Periodic reporting of number of units inspected and results + metrics to determine effectiveness A Lead-Safe Advisory Board is charged with, among other things, quarterly reporting on the lead-safe certification program “and other lead poisoning prevention related efforts.” The quarterly reports are to be submitted to City Council, certain city departments, and a non-governmental organization such as the Lead Safe Cleveland Coalition. The Lead Safe Cleveland Coalition has established a range of metrics and data points that they will be monitoring to evaluate the program.
Public oversight mechanisms The 7-member Lead-Safe Advisory Board consists of at least two representatives from the Lead Safe Cleveland Coalition or similar organization, one representative from the landlord community, and one from the realtor community. The Lead-Safe Advisory Board is, among other things, tasked with issuing “recommendations for improvements to the City’s Lead-Safe Certification Requirement.”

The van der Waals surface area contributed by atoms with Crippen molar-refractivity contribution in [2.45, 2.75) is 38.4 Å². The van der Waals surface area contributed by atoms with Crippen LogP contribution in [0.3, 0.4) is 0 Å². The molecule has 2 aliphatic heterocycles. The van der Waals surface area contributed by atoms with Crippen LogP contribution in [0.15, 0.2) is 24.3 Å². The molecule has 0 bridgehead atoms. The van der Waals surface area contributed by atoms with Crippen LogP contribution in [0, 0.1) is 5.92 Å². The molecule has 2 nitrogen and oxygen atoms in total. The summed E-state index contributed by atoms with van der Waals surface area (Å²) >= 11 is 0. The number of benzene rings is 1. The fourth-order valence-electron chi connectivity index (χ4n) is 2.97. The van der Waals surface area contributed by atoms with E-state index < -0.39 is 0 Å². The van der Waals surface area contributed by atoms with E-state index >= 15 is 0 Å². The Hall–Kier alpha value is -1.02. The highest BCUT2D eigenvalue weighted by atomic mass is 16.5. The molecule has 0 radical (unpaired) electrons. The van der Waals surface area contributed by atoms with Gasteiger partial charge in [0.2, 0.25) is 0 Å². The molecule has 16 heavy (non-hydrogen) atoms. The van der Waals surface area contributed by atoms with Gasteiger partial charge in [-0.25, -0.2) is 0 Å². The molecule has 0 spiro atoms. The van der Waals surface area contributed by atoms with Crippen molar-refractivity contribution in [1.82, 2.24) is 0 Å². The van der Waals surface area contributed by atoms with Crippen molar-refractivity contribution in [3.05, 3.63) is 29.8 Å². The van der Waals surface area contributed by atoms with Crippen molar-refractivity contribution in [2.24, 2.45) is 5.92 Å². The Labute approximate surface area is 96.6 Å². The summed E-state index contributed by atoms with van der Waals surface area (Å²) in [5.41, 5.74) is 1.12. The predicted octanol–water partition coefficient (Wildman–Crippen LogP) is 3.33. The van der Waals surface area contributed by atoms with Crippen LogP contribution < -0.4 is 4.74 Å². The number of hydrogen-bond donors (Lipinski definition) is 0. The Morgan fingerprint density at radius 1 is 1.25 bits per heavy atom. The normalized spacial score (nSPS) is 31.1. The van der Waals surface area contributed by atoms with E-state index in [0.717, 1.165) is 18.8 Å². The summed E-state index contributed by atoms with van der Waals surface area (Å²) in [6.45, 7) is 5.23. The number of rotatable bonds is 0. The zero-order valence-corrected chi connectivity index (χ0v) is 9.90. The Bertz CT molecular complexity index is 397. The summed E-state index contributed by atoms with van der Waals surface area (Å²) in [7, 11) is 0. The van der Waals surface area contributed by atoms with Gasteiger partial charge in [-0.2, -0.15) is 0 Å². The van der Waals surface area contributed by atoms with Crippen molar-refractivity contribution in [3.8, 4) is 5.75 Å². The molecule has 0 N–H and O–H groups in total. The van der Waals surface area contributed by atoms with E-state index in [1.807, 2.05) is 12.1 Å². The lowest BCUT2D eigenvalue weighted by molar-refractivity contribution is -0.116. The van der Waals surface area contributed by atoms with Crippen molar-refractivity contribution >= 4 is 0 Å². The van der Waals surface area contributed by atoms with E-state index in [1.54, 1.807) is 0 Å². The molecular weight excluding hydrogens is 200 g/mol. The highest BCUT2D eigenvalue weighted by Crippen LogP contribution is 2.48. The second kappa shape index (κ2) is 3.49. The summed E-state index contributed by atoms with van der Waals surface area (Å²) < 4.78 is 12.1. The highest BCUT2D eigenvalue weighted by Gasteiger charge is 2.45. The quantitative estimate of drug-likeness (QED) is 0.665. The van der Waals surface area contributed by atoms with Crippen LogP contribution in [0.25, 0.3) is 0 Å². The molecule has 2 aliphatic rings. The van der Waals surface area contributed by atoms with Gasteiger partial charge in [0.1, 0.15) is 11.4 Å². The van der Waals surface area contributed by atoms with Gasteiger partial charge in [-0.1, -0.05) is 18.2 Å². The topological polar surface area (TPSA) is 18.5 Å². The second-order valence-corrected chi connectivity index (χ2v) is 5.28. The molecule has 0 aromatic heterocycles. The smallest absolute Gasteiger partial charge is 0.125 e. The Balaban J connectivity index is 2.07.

Auditing processes Cleveland’s lead law requires that the Department of Building and Housing designate a Lead-Safe Auditor who is charged with monitoring the lead-safe certification process to ensure efficiency and effectiveness. The Lead-Safe Auditor is responsible for maintaining a list of certified inspectors and contractors, and may be assigned additional responsibilities by the Department of Building and Housing.